Fur on the seats, drool on the windows -- and that smell! Car rides can be a lot of fun for you and your pooch, but tidying up after the trip can be quite a challenge. For quick cleanups, you should give your canine travel companion an assigned seat, invest in a good seat cover, go equipped with the right gear and, above all else, make it fun.
Just like people, your pooch faces real danger on the road. A sudden stop, a quick turn or a misplaced paw while climbing over seats can injure your dog -- and distract the driver -- so give your pup an assigned seat, and invest in the proper safety restraints.
"If you have room for a crate in the car, that's a great way to start out," says pet safety advocate Lindsey Wolko, CEO of Canine Commuter, which independently screens pet products and educates consumers on safe pet travel. "If you have a large dog and no room for a crate, then you'll need to find a travel safety harness to fit him -- and a travel harness is not the same as his walking harness."
Like a walking harness, a travel harness fits snugly and features a ring for attaching a leash. It also includes a mechanism for securing the dog in place using the vehicle's seat belt -- and when the dog stays in one place, the fur stays in one place.
"A harness also helps to keep your dog away from windows -- it may look cute for Fido to stick his head out of the window, but it's very dangerous -- and helps eliminate window cleanup later on," Wolko says.
"The most difficult thing with dogs in the car is the hair," says Gary Ryder, veterinarian and pet expert for JustAnswer. "Really, the best way to cut down on this is to use some form of protection over the seats. Blankets, seat covers, a fitted sheet -- all get the job done. It doesn't completely protect everything, but it's a good start."
Outdoor specialty retailers, pet stores and automotive supply stores offer a wide variety of seat covers made specifically for pets, but Wolko recommends a hammock-style seat cover, which protects the entire back seat and blocks off the passenger foot compartment. Look for one that is waterproof and easily removed for laundering.
"Without the cover, dog odors permeate the fabric and linger -- or, if they get sick or have a toileting accident during travel, you have a mess to clean up," Wolko says. "Purchase one that tethers to not only the headrests but also both ends of the seat around the bottom corners. This tethering provides added stability and keeps the dog's footing more secure."
The longer stains and odors sit the harder they are to clean, so pack the right supplies for on-the-go touch-ups. Stock the car with a few cloth hand towels for blotting liquids, a roll of paper towels for the big messes and an all-purpose cleanser.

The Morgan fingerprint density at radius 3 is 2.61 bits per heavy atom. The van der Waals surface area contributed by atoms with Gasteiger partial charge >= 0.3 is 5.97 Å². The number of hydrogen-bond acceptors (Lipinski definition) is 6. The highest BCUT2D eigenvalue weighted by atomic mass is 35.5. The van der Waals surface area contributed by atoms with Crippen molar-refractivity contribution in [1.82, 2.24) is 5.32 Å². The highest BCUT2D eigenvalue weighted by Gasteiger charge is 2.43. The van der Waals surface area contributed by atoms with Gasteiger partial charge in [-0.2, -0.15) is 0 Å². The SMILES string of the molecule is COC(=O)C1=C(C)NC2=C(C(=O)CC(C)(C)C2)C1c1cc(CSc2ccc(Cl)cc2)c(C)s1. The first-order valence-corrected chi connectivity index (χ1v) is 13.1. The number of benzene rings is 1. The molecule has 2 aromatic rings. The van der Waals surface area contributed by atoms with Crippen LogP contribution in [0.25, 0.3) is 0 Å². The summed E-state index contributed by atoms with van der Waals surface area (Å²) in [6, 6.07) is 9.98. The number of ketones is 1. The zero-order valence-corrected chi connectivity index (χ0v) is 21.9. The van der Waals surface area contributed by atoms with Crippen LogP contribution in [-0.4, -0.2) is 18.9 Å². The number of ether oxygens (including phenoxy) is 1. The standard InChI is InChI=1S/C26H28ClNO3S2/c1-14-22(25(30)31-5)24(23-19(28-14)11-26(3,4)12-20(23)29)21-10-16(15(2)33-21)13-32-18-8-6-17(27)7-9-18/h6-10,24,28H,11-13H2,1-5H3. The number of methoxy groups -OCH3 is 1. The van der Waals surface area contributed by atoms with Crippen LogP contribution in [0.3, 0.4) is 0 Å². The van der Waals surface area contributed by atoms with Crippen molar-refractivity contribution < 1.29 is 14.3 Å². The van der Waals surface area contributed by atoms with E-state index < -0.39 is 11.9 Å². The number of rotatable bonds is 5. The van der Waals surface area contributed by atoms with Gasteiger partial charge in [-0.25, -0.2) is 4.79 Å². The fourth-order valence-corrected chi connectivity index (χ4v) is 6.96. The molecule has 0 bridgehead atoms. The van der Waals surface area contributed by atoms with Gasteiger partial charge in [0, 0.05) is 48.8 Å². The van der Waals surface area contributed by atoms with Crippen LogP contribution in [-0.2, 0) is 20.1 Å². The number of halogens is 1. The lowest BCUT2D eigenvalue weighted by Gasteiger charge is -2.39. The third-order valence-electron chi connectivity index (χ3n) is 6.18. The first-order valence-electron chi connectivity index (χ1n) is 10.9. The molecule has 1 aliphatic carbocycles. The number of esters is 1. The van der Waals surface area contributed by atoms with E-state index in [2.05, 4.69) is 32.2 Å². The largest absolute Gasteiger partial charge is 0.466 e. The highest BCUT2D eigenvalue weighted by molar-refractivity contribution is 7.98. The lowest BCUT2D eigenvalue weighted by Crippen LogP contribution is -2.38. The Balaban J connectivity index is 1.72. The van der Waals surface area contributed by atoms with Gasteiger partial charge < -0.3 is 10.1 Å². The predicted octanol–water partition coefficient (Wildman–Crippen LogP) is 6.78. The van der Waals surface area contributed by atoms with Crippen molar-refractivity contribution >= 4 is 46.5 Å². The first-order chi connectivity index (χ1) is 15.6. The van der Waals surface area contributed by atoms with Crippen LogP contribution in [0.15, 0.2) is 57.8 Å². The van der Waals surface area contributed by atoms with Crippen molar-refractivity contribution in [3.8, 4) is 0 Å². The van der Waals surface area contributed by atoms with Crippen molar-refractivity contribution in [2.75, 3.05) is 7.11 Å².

White vinegar is ideal; it's nontoxic, inexpensive and incredibly versatile. From bathroom-related accidents to vomit, white vinegar cuts through just about every pet-related stain and odor -- even cat urine, says Christina Selter, founder of Bark Buckle UP, a pet travel safety advocacy group.
Fill a spray bottle with a 50-50 mixture of white vinegar and water to cut through drool on glass and vinyl. For tougher stains, don't dilute the vinegar. And don't rub and scrub; it will only work the stain deeper into the carpet or upholstery. Instead, remove what you can with a paper or cloth towel, and squirt with vinegar. Wait a few minutes, and then dab and pat to lift the stain.
"Vinegar works great," Selter says. "You can put a small cup in the car at night with the windows up and take it out in the morning, and the smell is gone."
A calm dog is a cleaner dog. All the things that make for a messy car -- shedding, drooling, nausea and bathroom accidents -- are also common stress responses, so keep things fun and relaxed.
"Car travel with your dog can be an easy and enjoyable experience for both you and your dog. The key is to start training your dog early," Wolko says. "While training your dog, make sure to provide lots of praise. And take your time; it won't happen overnight."
Start the trip with a quick brushing. This calming ritual will put your pooch in the right frame of mind and cut down on the amount of dog hair in the car.
Introduce your dog to car rides slowly to reduce anxiety and eliminate carsickness. Start with 10-minute rides, and work your way up to longer journeys -- and choose a few fun locations. If your dog only gets in the car to go to the vet, buckling up will cause a lot of stress.
For lingering motion sickness, medication, such as Antivert (meclizine), may offer some relief, according to Ryder. "You give 12.5 milligrams to a small dog or 25 milligrams to a medium or large dog 30-60 minutes before a car ride," he says. "This will cut down on the nausea and -- after enough rides, one hopes -- eliminate carsickness."